2009 CUNY Nobel Science Challenge
In response to our challenge to CUNY undergraduate students (for details related to the CUNY Nobel Science Challenge see link below), we received 101 essays—41 in physiology and medicine, 27 in physics, 21 in chemistry, and 12 in economics.
Four CUNY Distinguished Professors were invited to form and chair faculty committees, to review the essays submitted in each Nobel area. They then gave their committee recommendations for 1st, 2nd and 3rd place winners. The winners, were selected by the committees listed below.
CUNY undergraduate students were invited to submit an essay of 1000-1500 words that described the science behind one of this year's Nobel Prizes. Essays were read and judged by a distinguished CUNY faculty committee.
Physiology or Medicine
With a deft touch and plain prose, sophomore Kimberley Thompson from Borough of Manhattan Community College, was awarded the grand prize during the Nobel Science Challenge Award Ceremony. The ceremony was held Thursday February 25th 2010, at CUNY's 80th Street Central Office.
The CUNY Nobel Science Challenge was the brainchild of Vice Chancellor for Research, Gillian Small, who wanted CUNY's students to contribute to science literacy in New York City. The challenge was to write an essay describing the work that went into the 2010 Nobel Prizes in Chemistry, Economics, Physics, and Physiology/Medicine.
Each essay had to communicate the science in a way that could be understood by the general public. More than 100 essays were submitted from undergraduates across the CUNY system. <read more>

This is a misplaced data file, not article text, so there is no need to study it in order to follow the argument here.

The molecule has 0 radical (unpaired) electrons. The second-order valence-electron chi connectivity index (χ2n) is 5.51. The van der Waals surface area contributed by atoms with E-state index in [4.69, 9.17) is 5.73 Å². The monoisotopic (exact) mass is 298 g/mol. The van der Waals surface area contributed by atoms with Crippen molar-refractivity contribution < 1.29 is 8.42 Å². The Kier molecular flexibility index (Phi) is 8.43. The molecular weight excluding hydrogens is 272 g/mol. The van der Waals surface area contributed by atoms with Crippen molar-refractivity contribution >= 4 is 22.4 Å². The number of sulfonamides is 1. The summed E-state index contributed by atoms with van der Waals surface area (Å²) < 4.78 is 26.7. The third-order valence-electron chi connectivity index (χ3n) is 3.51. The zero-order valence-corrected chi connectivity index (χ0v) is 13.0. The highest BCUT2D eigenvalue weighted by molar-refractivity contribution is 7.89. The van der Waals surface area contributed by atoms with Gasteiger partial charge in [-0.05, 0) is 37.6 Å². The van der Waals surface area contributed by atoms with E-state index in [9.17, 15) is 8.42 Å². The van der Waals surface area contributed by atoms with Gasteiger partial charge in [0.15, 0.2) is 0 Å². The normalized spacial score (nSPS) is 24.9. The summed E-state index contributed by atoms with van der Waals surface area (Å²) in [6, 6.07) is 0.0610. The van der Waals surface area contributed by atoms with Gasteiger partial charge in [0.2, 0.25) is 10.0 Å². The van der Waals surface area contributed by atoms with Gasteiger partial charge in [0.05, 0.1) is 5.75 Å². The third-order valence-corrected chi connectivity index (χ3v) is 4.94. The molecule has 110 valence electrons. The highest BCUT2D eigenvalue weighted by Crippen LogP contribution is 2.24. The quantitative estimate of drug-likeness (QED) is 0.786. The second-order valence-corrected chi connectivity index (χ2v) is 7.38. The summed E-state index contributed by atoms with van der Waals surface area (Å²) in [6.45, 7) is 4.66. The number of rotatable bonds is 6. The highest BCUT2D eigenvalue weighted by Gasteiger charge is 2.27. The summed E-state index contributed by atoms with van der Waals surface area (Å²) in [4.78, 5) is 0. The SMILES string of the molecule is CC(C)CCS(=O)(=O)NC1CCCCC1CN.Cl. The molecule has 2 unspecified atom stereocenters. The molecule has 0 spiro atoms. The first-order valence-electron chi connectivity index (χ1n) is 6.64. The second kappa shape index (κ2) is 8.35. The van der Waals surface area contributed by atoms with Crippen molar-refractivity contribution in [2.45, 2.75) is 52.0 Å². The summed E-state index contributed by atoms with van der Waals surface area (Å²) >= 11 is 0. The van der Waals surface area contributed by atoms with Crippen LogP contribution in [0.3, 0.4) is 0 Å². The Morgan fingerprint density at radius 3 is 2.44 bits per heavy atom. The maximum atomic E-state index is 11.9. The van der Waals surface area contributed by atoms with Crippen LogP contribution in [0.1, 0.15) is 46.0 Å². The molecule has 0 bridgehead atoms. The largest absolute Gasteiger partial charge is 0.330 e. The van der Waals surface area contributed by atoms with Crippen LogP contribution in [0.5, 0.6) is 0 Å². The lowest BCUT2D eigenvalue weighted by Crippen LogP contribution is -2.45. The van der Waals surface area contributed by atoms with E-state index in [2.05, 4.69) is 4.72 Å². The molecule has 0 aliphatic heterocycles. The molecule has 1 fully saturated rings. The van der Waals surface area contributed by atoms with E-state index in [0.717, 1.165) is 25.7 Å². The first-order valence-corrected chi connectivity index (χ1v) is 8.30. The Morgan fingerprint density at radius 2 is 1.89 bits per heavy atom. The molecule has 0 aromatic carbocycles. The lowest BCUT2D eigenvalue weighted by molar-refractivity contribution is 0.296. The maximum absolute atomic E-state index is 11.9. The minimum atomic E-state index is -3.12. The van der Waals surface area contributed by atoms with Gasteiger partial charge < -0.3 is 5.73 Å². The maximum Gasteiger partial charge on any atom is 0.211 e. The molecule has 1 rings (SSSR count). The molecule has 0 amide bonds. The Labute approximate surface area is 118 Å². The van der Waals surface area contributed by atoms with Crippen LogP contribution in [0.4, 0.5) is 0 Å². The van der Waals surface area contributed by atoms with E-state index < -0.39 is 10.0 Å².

A CUNY Distinguished Professor in each field (Ruth Stark, Chemistry; Fred Naider, Physiology & Medicine; Myriam Sarachik, Physics; and Robert Schwartz, Economics) was asked to form and head a committee of CUNY faculty to review the essays in their category.
These committees selected first, second and third place prize winners in each category, and these awards, including Apple iMac computers, Dell netbooks, and Kindle eBook readers, were presented at the ceremony. As a bonus, the New York Academy of Sciences (NYAS) awarded a 1-year membership to the four first place winners.
To show support for the winners surrounded by their families and friends, were CUNY Board of Trustees member Rita DiMartino, BMCC President Antonio Pérez, Associate University Dean of Academic Affairs at the Macauley Honors College Sylvia Tomasch, a number of CUNY provosts, several faculty mentors, including David Foster (Biology, Hunter College) and George John (Chemistry, City College), and World Science Festival co-Founder Tracy Day.